First, under section 5.5 “Purchaser Agreements” [our emphasis]:
Purchaser acknowledges that the Vaccine and materials related to the Vaccine, and their components and constituent materials are being rapidly developed due to the emergency circumstances of the COVID-19 pandemic and will continue to be studied after provision of the Vaccine to Purchaser under this Agreement. Purchaser further acknowledges that the long-term effects and efficacy of the Vaccine are not currently known and that there may be adverse effects of the Vaccine that are not currently known. Further, to the extent applicable, Purchaser acknowledges that the Product shall not be serialized.
This is simply logically irrefutable. Chemicals that have existed for less than year, by definition, have unknown long-term effects. (Which, incidentally, is what we got banned from Twitter for saying yesterday).
Second, under section 8.1 “Indemnification by the Purchaser” [again, our emphasis]
Purchaser hereby agrees to indemnify, defend and hold harmless Pfizer, BioNTech, each of their Affiliates, contractors, sub-contractors, licensors, licensees, sub-licensees, distributors, contract manufacturers, services providers, clinical trial researchers, third parties to whom Pfizer or BioNTech or any of their respective Affiliates may directly or indirectly owe an indemnity based on the research, development, manufacture, distribution, commercialization or use of the Vaccine, and each of the officers, directors, employees and other agents and representatives, and the respective predecessors, successors and assigns of any of the foregoing (“Indemnitees”), from and against any and all suits, claims, actions, demands, losses, damages, liabilities, settlements, penalties, fines, costs and expenses (including, without limitation, reasonable attorneys’ fees and other expenses of an investigation or litigation), whether sounding in contract, tort, intellectual property, or any other theory, and whether legal, statutory, equitable or otherwise (collectively, “Losses”) arising out of, relating to, or resulting from the Vaccine, including but not limited to any stage of design, development, investigation, formulation, testing, clinical testing, manufacture, labeling, packaging, transport, storage, distribution, marketing, promotion, sale, purchase, licensing, donation, dispensing, prescribing, administration, provision, or use of the Vaccine.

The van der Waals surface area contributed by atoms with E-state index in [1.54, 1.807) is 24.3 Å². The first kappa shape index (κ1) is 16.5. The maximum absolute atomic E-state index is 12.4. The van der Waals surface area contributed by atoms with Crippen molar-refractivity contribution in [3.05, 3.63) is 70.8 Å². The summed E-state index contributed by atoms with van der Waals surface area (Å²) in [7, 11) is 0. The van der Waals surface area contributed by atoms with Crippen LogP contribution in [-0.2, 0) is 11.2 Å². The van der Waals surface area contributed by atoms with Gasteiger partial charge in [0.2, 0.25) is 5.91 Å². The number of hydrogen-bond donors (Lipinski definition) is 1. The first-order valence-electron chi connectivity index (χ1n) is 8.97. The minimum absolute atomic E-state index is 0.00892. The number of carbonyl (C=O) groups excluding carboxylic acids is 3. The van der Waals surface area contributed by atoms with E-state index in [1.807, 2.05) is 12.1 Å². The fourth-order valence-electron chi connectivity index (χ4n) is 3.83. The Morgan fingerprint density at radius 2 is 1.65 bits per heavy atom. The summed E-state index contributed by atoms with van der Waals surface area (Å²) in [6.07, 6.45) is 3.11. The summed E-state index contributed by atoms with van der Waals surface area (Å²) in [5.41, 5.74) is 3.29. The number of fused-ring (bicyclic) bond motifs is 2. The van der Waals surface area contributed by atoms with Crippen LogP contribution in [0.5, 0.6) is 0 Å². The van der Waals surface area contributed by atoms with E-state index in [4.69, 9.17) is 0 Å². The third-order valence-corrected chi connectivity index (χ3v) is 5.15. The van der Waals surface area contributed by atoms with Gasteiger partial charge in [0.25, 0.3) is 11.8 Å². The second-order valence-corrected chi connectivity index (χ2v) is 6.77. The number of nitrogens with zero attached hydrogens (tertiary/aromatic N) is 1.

Essentially Pfizer is totally protected from any legal liability in the event their vaccine actually does have any of those aforementioned “adverse effects that are not currently known”. A later paragraph even says that the government must pay Pfizer’s legal fees in the event they get sued.
And there’s no reason, at all, to think this would be just an Albania thing. Clearly, if they included it in this contract, they included it in every contract. In South Africa, for example, it is known Pfizer demanded sovereign assets as be used collateral for their legal indemnity.
To sum up, if the document is real, Pfizer’s vaccine distribution contracts:
- Acknowledge their product may not work.
- Admit it might have unknown harmful effects.
- Recognisess they are likely to be sued if that’s the case.
- Ensures legal protection of their huge profits.
We knew all that already. But it’s always good to get it in writing.